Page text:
1943 Operation Chastise (May 16-17): Using a specially developed bouncing bomb, Royal Air Force Squadron No. 617 (subsequently known as "the Dambusters") attack the Moehne and Eder dams in Germany's Ruhr valley. A catastrophic flooding of the Ruhr valley results. 53 of the 133 aircrew who participate in the attack are killed in action and three bail out to be made prisoners of war. This represents a casualty rate of almost 40%.

1945 World War II: War in the Pacific: Heavy fighting continues on Okinawa.

1946 Nuremberg Tribunal: Grand Admiral Erich Raeder continues his testimony:

I did have difficulties because of Heydrich, whom I had removed from the Navy in 1928 or 1929 after a court of honor had sentenced him for unscrupulous treatment of a young girl. He was very resentful toward me for a long time and he tried on various occasions to denounce me to the leadership of the Party or to Bormann and even to the Fuehrer. However, I was always able to counteract these attacks so that they had no effect on my situation in general. This attitude of Heydrich communicated itself in some way to Himmler, so that here also, from time to time, I had to write a strongly worded letter; but it was precisely the strong wording of those letters which was of help in most cases. I should not like to waste any time by mentioning various instances, such as the one with the SD; however, there were no direct attacks because of my position in regard to the Church. There was only the statement made by Goebbels, which I learned of through my co-defendant, Hans Fritzsche, that I was in disfavor with the Party on account of my attitude toward the Church; but, as I have said, I was not made to feel it in a disagreeable way. [For Raeder's full testimony, Click here.]

1954 USA: Segregation: The Supreme Court unanimously outlaws racial segregation in public schools. [For further information, click here.]

1955 Wunderwaffen: From an NCS (National Security Council) Memorandum:

2. I am impressed by the psychological [effect] of, as well as by the advantages of, having the first successful [satellite launch] result from the initiative of the United States, and by the costly consequences [that would ensue] of allowing the Russian initiative to outrun ours, through an achievement that will symbolize scientific and technological advancement to peoples everywhere. The stake of prestige that is involved makes this a race that we cannot afford to lose.

3. [Basically] new questions of ionosphere jurisdiction [are involved. And the] announced Soviet program in interplanetary communications makes it certain that a vigorous propaganda will be employed, to exploit all possible derogatory implications of any American success that may be [achieved. It is therefore] highly important that the U.S. effort be initiated, under auspices that are least vulnerable to effective criticism. The extraordinary opportunities for exploitation of superstitions on the one hand, and of imputed military hazards on the other, that are inherent in a scientific "breakthrough" of such novelty, make it imperative to enlist many voices, speaking for numbers of nations, to allay the potentially boundless fears that may be stirred up, even though they are quite unwarranted.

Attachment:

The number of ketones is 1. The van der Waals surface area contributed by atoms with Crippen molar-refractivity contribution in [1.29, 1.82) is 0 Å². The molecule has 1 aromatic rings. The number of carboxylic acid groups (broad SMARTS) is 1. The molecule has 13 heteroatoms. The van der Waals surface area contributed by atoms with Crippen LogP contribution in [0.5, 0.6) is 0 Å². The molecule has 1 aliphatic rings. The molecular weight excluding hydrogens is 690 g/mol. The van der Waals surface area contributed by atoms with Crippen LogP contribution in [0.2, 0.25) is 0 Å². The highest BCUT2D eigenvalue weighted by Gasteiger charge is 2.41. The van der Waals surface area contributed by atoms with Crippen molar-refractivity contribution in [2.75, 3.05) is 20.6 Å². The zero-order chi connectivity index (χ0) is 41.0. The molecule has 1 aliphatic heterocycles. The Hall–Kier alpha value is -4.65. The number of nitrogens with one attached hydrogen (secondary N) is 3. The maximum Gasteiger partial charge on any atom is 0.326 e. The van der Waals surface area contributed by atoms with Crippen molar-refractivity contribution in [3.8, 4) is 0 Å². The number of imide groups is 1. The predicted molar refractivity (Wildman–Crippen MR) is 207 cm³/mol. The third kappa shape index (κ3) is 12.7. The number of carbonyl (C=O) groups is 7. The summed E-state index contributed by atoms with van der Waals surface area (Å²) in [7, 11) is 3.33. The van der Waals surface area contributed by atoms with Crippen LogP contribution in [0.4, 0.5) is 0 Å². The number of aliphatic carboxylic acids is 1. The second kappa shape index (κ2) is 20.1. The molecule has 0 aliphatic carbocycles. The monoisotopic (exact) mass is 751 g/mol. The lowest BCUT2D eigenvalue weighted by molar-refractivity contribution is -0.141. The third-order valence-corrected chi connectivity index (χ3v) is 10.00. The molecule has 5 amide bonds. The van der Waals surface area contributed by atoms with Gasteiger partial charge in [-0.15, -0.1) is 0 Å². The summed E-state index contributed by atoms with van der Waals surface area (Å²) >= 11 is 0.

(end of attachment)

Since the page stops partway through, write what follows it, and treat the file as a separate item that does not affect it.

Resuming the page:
I agree, therefore, with the suggested procedure of having our Government announce that it is ready to support the project through the U.S. National Committee of the International Geophysical Year. [For the full text of today's proceedings, Click here.]

[See: Wunderwaffen: Hitler's Deception and the History of Rocketry.]

1990 Cold War: Gorbachev meets with Lithuanian prime minister:

Soviet leader Mikhail Gorbachev meets with Lithuanian Prime Minister Kazimiera Prunskiene in an effort to settle differences arising from Lithuania's recent proclamation of independence from the Soviet Union. For Gorbachev, the meeting was a test of his skill and ability to maintain the crumbling Soviet empire.

Lithuania became part of the Soviet Union after Soviet forces seized it in 1939, and the country remained a Soviet republic for the next 50 years. In 1989, Gorbachev publicly repudiated the so-called Brezhnev doctrine. This doctrine—established in 1968 to justify the Soviet military intervention to put down anti-government protest in Czechoslovakia—allowed the Soviet Union to use force to preserve already existing communist governments in other states. Gorbachev's repudiation was obviously intended to improve relations with Russia's increasingly restless allies in eastern Europe, where anti-government and anticommunist protests were growing. In Lithuania, however, anti-Soviet nationalists took Gorbachev's statement to mean that Russia would not interfere with an independent movement in one of its own republics. On March 11, 1990, Lithuania declared itself an independent republic.

Gorbachev, however, had no intention of allowing republics to break free from the USSR. On May 17, Gorbachev met with Lithuanian Prime Minister Kazimiera Prunskiene in Moscow to discuss the situation. Despite optimistic press releases concerning their talks, it quickly became apparent that Lithuania would not back down on its claim to independence. After imposing economic sanctions and threatening military action, the Soviet Union launched a full-scale military assault against Lithuania in January 1991. The Soviet effort was in vain, however. In December 1991, 11 of the 12 Soviet Socialist Republics (including Lithuania) proclaimed their independence and established the Commonwealth of Independent States. A few weeks later, Gorbachev resigned as president and the Soviet Union ceased to exist.

The Lithuanian-Soviet conflict had a significant impact on U.S.-Soviet relations. Many in the United States were horrified by the January 1991 military Soviet intervention into Lithuania. The U.S. Congress quickly moved to end economic assistance to the Soviet Union. Some U.S. officials also believed that Russia's actions indicated that Gorbachev, despite his talk of reform, was increasingly under the control of hard-liners in the Soviet government. (

Edited by Levi Bookin (Copy editor)